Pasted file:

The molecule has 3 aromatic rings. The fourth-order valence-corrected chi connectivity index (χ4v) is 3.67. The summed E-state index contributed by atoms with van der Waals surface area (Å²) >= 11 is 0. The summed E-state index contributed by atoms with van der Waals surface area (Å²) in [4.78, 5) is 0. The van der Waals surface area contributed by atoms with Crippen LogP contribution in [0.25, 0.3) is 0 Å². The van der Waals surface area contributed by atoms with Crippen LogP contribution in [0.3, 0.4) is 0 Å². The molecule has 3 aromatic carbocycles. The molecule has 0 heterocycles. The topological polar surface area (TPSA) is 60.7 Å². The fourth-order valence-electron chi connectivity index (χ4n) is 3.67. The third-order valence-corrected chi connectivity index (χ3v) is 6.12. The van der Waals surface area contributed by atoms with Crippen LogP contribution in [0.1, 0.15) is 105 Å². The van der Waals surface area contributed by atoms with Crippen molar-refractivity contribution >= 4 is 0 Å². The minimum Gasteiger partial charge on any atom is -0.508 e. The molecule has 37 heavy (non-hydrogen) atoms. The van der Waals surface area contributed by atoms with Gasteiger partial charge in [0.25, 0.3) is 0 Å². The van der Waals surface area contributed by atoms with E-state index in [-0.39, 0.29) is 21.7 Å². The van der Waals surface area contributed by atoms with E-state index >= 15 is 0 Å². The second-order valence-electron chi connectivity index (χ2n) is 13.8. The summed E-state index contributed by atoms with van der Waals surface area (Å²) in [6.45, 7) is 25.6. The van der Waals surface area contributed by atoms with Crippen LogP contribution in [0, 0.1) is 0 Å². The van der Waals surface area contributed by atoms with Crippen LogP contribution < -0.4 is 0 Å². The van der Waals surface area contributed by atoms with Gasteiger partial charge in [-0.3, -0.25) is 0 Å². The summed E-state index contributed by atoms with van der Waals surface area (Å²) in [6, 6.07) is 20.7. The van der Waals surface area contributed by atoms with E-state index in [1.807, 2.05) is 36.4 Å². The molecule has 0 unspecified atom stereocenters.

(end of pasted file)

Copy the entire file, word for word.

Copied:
The molecule has 3 aromatic rings. The fourth-order valence-corrected chi connectivity index (χ4v) is 3.67. The summed E-state index contributed by atoms with van der Waals surface area (Å²) >= 11 is 0. The summed E-state index contributed by atoms with van der Waals surface area (Å²) in [4.78, 5) is 0. The van der Waals surface area contributed by atoms with Crippen LogP contribution in [0.25, 0.3) is 0 Å². The van der Waals surface area contributed by atoms with Crippen LogP contribution in [0.3, 0.4) is 0 Å². The molecule has 3 aromatic carbocycles. The molecule has 0 heterocycles. The topological polar surface area (TPSA) is 60.7 Å². The fourth-order valence-electron chi connectivity index (χ4n) is 3.67. The third-order valence-corrected chi connectivity index (χ3v) is 6.12. The van der Waals surface area contributed by atoms with Crippen LogP contribution in [0.1, 0.15) is 105 Å². The van der Waals surface area contributed by atoms with Crippen molar-refractivity contribution >= 4 is 0 Å². The minimum Gasteiger partial charge on any atom is -0.508 e. The molecule has 37 heavy (non-hydrogen) atoms. The van der Waals surface area contributed by atoms with Gasteiger partial charge in [0.25, 0.3) is 0 Å². The van der Waals surface area contributed by atoms with E-state index in [-0.39, 0.29) is 21.7 Å². The van der Waals surface area contributed by atoms with E-state index >= 15 is 0 Å². The second-order valence-electron chi connectivity index (χ2n) is 13.8. The summed E-state index contributed by atoms with van der Waals surface area (Å²) in [6.45, 7) is 25.6. The van der Waals surface area contributed by atoms with Crippen LogP contribution in [0, 0.1) is 0 Å². The van der Waals surface area contributed by atoms with Crippen LogP contribution < -0.4 is 0 Å². The van der Waals surface area contributed by atoms with Gasteiger partial charge in [-0.3, -0.25) is 0 Å². The summed E-state index contributed by atoms with van der Waals surface area (Å²) in [6, 6.07) is 20.7. The van der Waals surface area contributed by atoms with E-state index in [1.807, 2.05) is 36.4 Å². The molecule has 0 unspecified atom stereocenters.